The Commission has reviewed the WKYC-AM&FM assignment applications, amendments thereto and responses by the applicants to your objections and finds that the proposed assignment is in the public interest.  While it is true, that there will be a reduction in overall news broadcasting from 12% to 8%, we do not believe that this raises a substantial question of fact which would require a hearing.  This is particularly so in this case, where the present licensee (NBC) is able to maintain a large combined staff for AM/FM/TV and other network purposes, while on the other hand the assignee is proposing an independent AM/FM operation.  Regarding "Public Affairs" and "All Other" non-entertainment programming, we find that the assignee's proposal is substantially the same as that actually broadcast by NBC.  (On an adjusted bases, NBC broadcasts 4.5% Public Affairs and 3.9% "All Others" while the assignee proposes 4.0% and 3.5% respectively.) The fact that WKYC is a 50 kw Clear Channel station does not affect these considerations.  As for Ohio's proposal to broadcast public affairs programs on Sundays, such decisions are left to the discretion of the licensee and not altered by the Commission unless a substantial showing has been made that broadcasting these programs on Sunday is contrary to the public interest.  Bare allegations, such as yours, are insufficient and do not constitute the substantial showing necessary to require a hearing on this matter.

The financial arrangement, which no longer provides for bank approval of the chief executive, provides for a fixed repayment schedule by Ohio of a specific sum however, if station net earnings should reach a specified minimum, then 50% of the net earnings would be paid to the bank and applied against the fixed amount due the bank.  The Commission finds no reason to conclude that this arrangement creates the risk of potential influence or control by the bank over Ohio.  With regard to the ownership of Cleveland athletic teams by Ohio principals, Ohio states that all Cleveland stations will be given a full and fair opportunity to obtain the broadcast rights of such teams, and to the extent Ohio obtains these rights, their promotion of the sporting events will be substantially the same as might be expected of any station under similar circumstances.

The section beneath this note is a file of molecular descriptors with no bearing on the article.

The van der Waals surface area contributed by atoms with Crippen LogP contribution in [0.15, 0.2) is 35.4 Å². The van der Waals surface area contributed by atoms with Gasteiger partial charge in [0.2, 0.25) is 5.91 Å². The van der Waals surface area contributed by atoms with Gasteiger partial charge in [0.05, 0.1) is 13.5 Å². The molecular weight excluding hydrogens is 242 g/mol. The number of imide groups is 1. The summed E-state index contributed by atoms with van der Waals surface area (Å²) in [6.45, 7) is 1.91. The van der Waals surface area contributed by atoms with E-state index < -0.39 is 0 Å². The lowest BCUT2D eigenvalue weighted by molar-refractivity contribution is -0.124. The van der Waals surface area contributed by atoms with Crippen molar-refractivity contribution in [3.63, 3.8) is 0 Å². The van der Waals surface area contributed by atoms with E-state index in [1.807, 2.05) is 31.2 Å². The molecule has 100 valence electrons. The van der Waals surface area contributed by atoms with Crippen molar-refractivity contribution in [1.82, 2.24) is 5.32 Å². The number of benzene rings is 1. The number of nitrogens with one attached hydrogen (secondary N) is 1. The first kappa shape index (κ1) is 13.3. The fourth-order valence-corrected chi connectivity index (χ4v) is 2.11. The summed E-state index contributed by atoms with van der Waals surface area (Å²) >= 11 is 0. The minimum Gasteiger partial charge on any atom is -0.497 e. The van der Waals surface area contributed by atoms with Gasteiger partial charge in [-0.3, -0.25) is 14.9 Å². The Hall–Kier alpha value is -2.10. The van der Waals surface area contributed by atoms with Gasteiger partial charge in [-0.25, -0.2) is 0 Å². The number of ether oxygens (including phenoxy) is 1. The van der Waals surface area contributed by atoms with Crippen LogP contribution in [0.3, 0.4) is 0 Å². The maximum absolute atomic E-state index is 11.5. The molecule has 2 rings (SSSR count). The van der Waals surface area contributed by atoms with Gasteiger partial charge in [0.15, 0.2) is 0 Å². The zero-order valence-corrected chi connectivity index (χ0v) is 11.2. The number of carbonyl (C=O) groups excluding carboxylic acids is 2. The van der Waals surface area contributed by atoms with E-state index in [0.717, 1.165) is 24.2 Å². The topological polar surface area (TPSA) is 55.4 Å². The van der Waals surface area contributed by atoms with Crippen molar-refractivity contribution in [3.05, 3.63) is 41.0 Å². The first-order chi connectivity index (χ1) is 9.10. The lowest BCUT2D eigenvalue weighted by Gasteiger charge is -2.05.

Finally, it is clear that the separation of WKYC-AM&FM from WKYC-TV advances the Commission's multiple ownership policies in view of the fact that the Commission's rules were recently amended to prohibit the future formation of such ownership combinations.  First Report and Order in Docket 18110, 22 FCC 2d 306 (1970). The Commission, having found that Ohio Communications, Inc. is fully qualified and that a grant of the application would serve the public interest, convenience and necessity, has, this 5th day of October, granted the assignment of the licenses of Stations WKYC-AM&FM to Ohio Communications, Inc.

 [*659]  Commissioners Robert E. Lee and Reid absent; Commissioner Johnson dissenting and issuing a statement; Commissioners H. Rex Lee and Wiley concurring.